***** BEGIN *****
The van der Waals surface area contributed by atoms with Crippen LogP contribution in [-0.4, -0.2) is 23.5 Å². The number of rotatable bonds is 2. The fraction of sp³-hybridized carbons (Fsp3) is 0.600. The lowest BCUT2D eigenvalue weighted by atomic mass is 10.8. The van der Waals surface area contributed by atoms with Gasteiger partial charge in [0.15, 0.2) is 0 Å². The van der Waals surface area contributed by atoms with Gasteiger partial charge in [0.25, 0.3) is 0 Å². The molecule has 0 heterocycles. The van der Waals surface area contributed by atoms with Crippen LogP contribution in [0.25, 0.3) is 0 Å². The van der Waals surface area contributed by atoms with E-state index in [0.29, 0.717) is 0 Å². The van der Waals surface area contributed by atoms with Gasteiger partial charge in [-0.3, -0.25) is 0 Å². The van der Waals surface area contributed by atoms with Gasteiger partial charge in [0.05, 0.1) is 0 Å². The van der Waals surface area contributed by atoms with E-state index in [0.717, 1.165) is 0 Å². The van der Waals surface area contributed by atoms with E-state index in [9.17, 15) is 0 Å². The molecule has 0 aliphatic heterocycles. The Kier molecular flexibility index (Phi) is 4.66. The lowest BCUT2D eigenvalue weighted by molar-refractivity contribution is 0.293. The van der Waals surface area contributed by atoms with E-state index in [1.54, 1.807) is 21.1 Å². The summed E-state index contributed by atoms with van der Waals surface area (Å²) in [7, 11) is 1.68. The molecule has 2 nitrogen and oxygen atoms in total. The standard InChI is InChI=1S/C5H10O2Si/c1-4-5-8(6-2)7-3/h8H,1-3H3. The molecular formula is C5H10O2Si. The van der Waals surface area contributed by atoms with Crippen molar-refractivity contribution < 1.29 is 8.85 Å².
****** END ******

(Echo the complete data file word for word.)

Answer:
The van der Waals surface area contributed by atoms with Crippen LogP contribution in [-0.4, -0.2) is 23.5 Å². The number of rotatable bonds is 2. The fraction of sp³-hybridized carbons (Fsp3) is 0.600. The lowest BCUT2D eigenvalue weighted by atomic mass is 10.8. The van der Waals surface area contributed by atoms with Gasteiger partial charge in [0.15, 0.2) is 0 Å². The van der Waals surface area contributed by atoms with Gasteiger partial charge in [0.25, 0.3) is 0 Å². The molecule has 0 heterocycles. The van der Waals surface area contributed by atoms with Crippen LogP contribution in [0.25, 0.3) is 0 Å². The van der Waals surface area contributed by atoms with E-state index in [0.29, 0.717) is 0 Å². The van der Waals surface area contributed by atoms with Gasteiger partial charge in [-0.3, -0.25) is 0 Å². The van der Waals surface area contributed by atoms with Gasteiger partial charge in [0.05, 0.1) is 0 Å². The van der Waals surface area contributed by atoms with E-state index in [0.717, 1.165) is 0 Å². The van der Waals surface area contributed by atoms with E-state index in [9.17, 15) is 0 Å². The molecule has 0 aliphatic heterocycles. The Kier molecular flexibility index (Phi) is 4.66. The lowest BCUT2D eigenvalue weighted by molar-refractivity contribution is 0.293. The van der Waals surface area contributed by atoms with E-state index in [1.54, 1.807) is 21.1 Å². The summed E-state index contributed by atoms with van der Waals surface area (Å²) in [7, 11) is 1.68. The molecule has 2 nitrogen and oxygen atoms in total. The standard InChI is InChI=1S/C5H10O2Si/c1-4-5-8(6-2)7-3/h8H,1-3H3. The molecular formula is C5H10O2Si. The van der Waals surface area contributed by atoms with Crippen molar-refractivity contribution < 1.29 is 8.85 Å².